I ran across a really excellent article about Strong Female Characters and wanted to comment on the broader applicability of the effect of identity politics on fiction.
I try to avoid getting into discussions about sex and gender because I prefer not to talk about things I don’t understand. I am a person who is male and I like some people, and some of the people I like are male, some of them are female. Sometimes (not often) I have sex with people, and some of those people are female and some of those people are male. I don’t claim to speak for all men, and I don’t believe that any woman can speak for all women. There, now you know everything I know on the subject.
However, I do think I know a thing or two about fiction, and one of the things that I think I know is that every character in a work of fiction needs to have a narrative reason to be there. That is, every character needs something to do, and characters are defined by what they do, not what they are.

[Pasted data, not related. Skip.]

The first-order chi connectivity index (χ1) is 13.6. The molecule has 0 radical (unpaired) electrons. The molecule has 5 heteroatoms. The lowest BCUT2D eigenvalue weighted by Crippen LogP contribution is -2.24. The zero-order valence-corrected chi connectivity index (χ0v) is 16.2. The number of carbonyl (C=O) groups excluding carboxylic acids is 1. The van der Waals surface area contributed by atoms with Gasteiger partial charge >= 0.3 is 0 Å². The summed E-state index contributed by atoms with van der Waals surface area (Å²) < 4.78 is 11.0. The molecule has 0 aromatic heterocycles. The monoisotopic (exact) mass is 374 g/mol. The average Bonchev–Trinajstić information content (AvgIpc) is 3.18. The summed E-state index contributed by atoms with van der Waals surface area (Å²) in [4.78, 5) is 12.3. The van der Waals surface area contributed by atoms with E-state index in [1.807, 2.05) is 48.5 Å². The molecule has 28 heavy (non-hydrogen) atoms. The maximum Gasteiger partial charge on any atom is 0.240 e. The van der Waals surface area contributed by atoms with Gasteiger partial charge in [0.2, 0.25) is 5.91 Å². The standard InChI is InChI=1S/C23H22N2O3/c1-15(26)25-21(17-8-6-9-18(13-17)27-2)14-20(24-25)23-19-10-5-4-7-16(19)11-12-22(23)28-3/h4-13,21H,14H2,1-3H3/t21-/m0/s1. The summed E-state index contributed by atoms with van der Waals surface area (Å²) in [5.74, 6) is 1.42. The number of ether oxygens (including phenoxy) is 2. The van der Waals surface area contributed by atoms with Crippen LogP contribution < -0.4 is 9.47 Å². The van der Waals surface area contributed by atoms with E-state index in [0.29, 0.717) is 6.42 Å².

The example that the author of the piece uses is the character of Trinity in The Matrix movies. And while Carrie-Anne Moss does look absolutely scrumptious in tight black leather, Trinity doesn’t do much to move the plot along aside from look good. The main characters are Neo, Morpheus, Agent Smith, and Cypher. One could remove Trinity and all references to her from the script rather neatly without drastically changing the plot. Or, really, changing the plot at all.
However, any or all of the four Matrix principals (Hero, Mentor, Antagonist, Betrayer) could have been of either gender. Trinity could have been a main character in any of those roles, which would have changed the feel of the films, but not the basic message.
I really can’t add much to the article referenced above, actually. Go read it, it says pretty much what I’d like to say on the subject.